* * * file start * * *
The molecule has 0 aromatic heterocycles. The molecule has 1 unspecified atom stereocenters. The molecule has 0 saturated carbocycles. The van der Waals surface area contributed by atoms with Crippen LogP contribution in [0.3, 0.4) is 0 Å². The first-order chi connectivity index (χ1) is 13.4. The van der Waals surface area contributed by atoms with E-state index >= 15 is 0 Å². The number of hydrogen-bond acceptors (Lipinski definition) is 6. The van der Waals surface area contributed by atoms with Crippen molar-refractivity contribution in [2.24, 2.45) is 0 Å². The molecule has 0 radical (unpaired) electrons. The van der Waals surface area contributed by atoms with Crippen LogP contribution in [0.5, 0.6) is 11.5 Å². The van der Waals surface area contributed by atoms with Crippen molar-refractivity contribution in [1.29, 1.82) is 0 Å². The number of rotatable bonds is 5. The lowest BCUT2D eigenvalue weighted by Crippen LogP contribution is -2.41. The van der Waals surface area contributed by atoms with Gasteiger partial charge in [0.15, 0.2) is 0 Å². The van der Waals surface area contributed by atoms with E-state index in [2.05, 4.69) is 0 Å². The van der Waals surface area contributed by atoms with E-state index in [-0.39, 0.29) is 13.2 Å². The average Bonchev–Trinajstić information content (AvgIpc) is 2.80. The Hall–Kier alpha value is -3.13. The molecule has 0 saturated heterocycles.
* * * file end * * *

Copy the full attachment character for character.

The molecule has 0 aromatic heterocycles. The molecule has 1 unspecified atom stereocenters. The molecule has 0 saturated carbocycles. The van der Waals surface area contributed by atoms with Crippen LogP contribution in [0.3, 0.4) is 0 Å². The first-order chi connectivity index (χ1) is 13.4. The van der Waals surface area contributed by atoms with E-state index >= 15 is 0 Å². The number of hydrogen-bond acceptors (Lipinski definition) is 6. The van der Waals surface area contributed by atoms with Crippen molar-refractivity contribution in [2.24, 2.45) is 0 Å². The molecule has 0 radical (unpaired) electrons. The van der Waals surface area contributed by atoms with Crippen LogP contribution in [0.5, 0.6) is 11.5 Å². The van der Waals surface area contributed by atoms with Crippen molar-refractivity contribution in [1.29, 1.82) is 0 Å². The number of rotatable bonds is 5. The lowest BCUT2D eigenvalue weighted by Crippen LogP contribution is -2.41. The van der Waals surface area contributed by atoms with Gasteiger partial charge in [0.15, 0.2) is 0 Å². The van der Waals surface area contributed by atoms with E-state index in [2.05, 4.69) is 0 Å². The van der Waals surface area contributed by atoms with E-state index in [-0.39, 0.29) is 13.2 Å². The average Bonchev–Trinajstić information content (AvgIpc) is 2.80. The Hall–Kier alpha value is -3.13. The molecule has 0 saturated heterocycles.